17 Of The Most Powerful Things Latinos Said In 2015 That Got Us Thinking

Diversity, immigration, feminism and more — these celebrities covered it all.


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Sourced through Scoop.it from: www.huffingtonpost.com

HT Steven Riley @mixed_race

Watch the rapid increase in U.S. diversity over three decades


In 1980, nearly half of U.S. counties — 1,412 of them — had populations that were almost exclusively (98 percent or more) white. Thirty years later, only 149 counties — fewer than five percent — fit that same description.


– Click through for maps and VIDEO –


Source: www.washingtonpost.com


Since (im)migration policy is no longer based on race, the U.S. gets real diversity. @MxUSlife


Thank you to Steven Riley of @mixed_race for notifying me about the article.


Interracial Brooklyn

See on Scoop.itMixed American Life

New York, however, was one of the states that had never had laws against interracial marriage.


…What explains the rise of Intermarriage?


The US had a big immigration reform in 1965, which led to a sharp rise in immigration from Asia and Latin America. As the US population became more racially diverse, there was more opportunity for Americans to meet (and fall in love with) people from other races. Immigrant destinations like New York City tend to have more intermarriage as a result of having more racial diversity.


…In order to figure out how many interracial couples there are, one must first divide people into separate and mutually exclusive racial/ethnic categories. In dividing people into mutually exclusive racial/ethnic categories, one immediately confronts a series of definition problems that have no unique solution.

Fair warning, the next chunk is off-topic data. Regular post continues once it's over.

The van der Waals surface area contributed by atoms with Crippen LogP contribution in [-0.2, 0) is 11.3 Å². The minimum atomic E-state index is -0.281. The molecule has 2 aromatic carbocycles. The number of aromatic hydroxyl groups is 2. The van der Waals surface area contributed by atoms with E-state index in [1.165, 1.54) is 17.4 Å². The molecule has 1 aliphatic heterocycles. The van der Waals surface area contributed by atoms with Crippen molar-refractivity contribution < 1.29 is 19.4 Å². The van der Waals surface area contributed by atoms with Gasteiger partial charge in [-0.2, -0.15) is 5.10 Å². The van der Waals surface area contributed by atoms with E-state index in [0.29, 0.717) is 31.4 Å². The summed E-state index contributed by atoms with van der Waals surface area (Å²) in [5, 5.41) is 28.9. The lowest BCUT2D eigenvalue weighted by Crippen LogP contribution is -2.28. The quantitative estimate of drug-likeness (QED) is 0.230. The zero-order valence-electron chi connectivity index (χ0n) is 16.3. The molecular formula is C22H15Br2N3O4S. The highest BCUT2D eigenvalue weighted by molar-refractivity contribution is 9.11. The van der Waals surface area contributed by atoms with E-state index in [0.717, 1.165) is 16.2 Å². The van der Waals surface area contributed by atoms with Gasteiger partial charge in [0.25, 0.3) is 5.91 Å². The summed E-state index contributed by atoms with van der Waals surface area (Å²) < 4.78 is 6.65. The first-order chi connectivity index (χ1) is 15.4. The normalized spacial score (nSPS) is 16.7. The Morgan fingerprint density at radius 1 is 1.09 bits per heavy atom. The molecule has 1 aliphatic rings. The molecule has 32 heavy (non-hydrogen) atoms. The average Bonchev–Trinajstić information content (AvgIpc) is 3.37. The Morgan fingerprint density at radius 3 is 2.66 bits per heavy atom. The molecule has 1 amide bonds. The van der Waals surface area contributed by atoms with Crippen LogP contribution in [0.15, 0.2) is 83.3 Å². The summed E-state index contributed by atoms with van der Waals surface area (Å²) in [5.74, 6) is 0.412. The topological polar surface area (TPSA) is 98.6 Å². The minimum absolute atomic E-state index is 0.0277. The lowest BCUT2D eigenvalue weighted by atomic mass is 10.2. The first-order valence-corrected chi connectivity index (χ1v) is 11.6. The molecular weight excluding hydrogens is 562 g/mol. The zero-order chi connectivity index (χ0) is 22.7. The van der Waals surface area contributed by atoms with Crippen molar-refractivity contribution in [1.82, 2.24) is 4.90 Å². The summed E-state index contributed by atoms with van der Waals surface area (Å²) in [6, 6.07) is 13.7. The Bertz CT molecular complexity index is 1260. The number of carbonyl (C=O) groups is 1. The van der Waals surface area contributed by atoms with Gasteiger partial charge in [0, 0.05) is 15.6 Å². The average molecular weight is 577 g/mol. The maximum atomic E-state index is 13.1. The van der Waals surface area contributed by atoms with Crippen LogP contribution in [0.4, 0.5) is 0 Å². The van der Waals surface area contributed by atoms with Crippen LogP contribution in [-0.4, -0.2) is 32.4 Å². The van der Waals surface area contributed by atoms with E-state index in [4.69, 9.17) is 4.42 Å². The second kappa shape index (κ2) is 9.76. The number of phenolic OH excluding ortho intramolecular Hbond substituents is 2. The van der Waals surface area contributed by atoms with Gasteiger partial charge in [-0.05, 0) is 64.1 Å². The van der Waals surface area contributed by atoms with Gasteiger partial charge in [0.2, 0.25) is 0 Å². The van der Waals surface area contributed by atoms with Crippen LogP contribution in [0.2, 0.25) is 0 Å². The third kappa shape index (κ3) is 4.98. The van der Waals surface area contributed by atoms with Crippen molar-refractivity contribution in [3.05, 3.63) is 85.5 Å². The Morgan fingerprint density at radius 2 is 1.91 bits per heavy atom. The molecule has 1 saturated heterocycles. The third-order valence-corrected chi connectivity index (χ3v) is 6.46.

The fact is that race exists in America only because we Americans believe in race and invest the categories with meaning…”


See on www.mixedracestudies.org

Mixed Roots Film and Literary Festival 2011

See on Scoop.itCommunity Village Daily Activist

“…we have over a million ancestors counting back just 20 generations.” – G. Reginald Daniel

“And since we are migratory by nature, we mix as we migrate. Some migrations are by choice and some are by force. The force can be the slave trade, war, climate or economic – hence the terms war refugee, climate refugee and economic refugee. Economic policies also constantly change and affect trade agreements, tariffs and embargoes – creating push and pull effects on migration patterns.” -Glenn Robinson

See on getglennrobinson.blogspot.fr

How Immigrants Helped Give Rick Perry His ‘Texas Miracle’

Via Scoop.itCommunityVillage

For much of his tenure as governor of Texas, Rick Perry’s record on immigration made him a darling of Latino Republicans.
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